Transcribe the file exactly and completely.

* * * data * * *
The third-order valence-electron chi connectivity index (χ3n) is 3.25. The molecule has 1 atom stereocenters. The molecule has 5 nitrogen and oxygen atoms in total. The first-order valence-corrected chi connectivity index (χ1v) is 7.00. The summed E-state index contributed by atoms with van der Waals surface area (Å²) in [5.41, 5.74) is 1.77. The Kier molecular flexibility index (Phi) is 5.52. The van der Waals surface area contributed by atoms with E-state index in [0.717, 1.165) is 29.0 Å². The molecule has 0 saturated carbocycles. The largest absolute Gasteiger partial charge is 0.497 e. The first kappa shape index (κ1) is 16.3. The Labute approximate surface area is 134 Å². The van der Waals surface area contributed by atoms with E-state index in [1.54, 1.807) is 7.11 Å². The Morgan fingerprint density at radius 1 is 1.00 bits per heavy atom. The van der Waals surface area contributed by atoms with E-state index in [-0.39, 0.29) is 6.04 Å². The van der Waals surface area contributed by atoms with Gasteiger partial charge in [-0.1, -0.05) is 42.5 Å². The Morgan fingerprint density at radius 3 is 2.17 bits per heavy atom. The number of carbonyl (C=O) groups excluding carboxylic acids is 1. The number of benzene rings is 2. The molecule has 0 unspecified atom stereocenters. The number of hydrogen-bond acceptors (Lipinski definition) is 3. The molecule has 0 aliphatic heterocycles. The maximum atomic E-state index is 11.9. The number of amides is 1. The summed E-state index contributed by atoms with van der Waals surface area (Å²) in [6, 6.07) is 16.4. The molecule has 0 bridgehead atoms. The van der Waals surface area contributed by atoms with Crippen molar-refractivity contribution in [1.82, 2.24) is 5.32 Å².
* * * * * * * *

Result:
The third-order valence-electron chi connectivity index (χ3n) is 3.25. The molecule has 1 atom stereocenters. The molecule has 5 nitrogen and oxygen atoms in total. The first-order valence-corrected chi connectivity index (χ1v) is 7.00. The summed E-state index contributed by atoms with van der Waals surface area (Å²) in [5.41, 5.74) is 1.77. The Kier molecular flexibility index (Phi) is 5.52. The van der Waals surface area contributed by atoms with E-state index in [0.717, 1.165) is 29.0 Å². The molecule has 0 saturated carbocycles. The largest absolute Gasteiger partial charge is 0.497 e. The first kappa shape index (κ1) is 16.3. The Labute approximate surface area is 134 Å². The van der Waals surface area contributed by atoms with E-state index in [1.54, 1.807) is 7.11 Å². The Morgan fingerprint density at radius 1 is 1.00 bits per heavy atom. The van der Waals surface area contributed by atoms with E-state index in [-0.39, 0.29) is 6.04 Å². The van der Waals surface area contributed by atoms with Gasteiger partial charge in [-0.1, -0.05) is 42.5 Å². The Morgan fingerprint density at radius 3 is 2.17 bits per heavy atom. The number of carbonyl (C=O) groups excluding carboxylic acids is 1. The number of benzene rings is 2. The molecule has 0 unspecified atom stereocenters. The number of hydrogen-bond acceptors (Lipinski definition) is 3. The molecule has 0 aliphatic heterocycles. The maximum atomic E-state index is 11.9. The number of amides is 1. The summed E-state index contributed by atoms with van der Waals surface area (Å²) in [6, 6.07) is 16.4. The molecule has 0 bridgehead atoms. The van der Waals surface area contributed by atoms with Crippen molar-refractivity contribution in [1.82, 2.24) is 5.32 Å².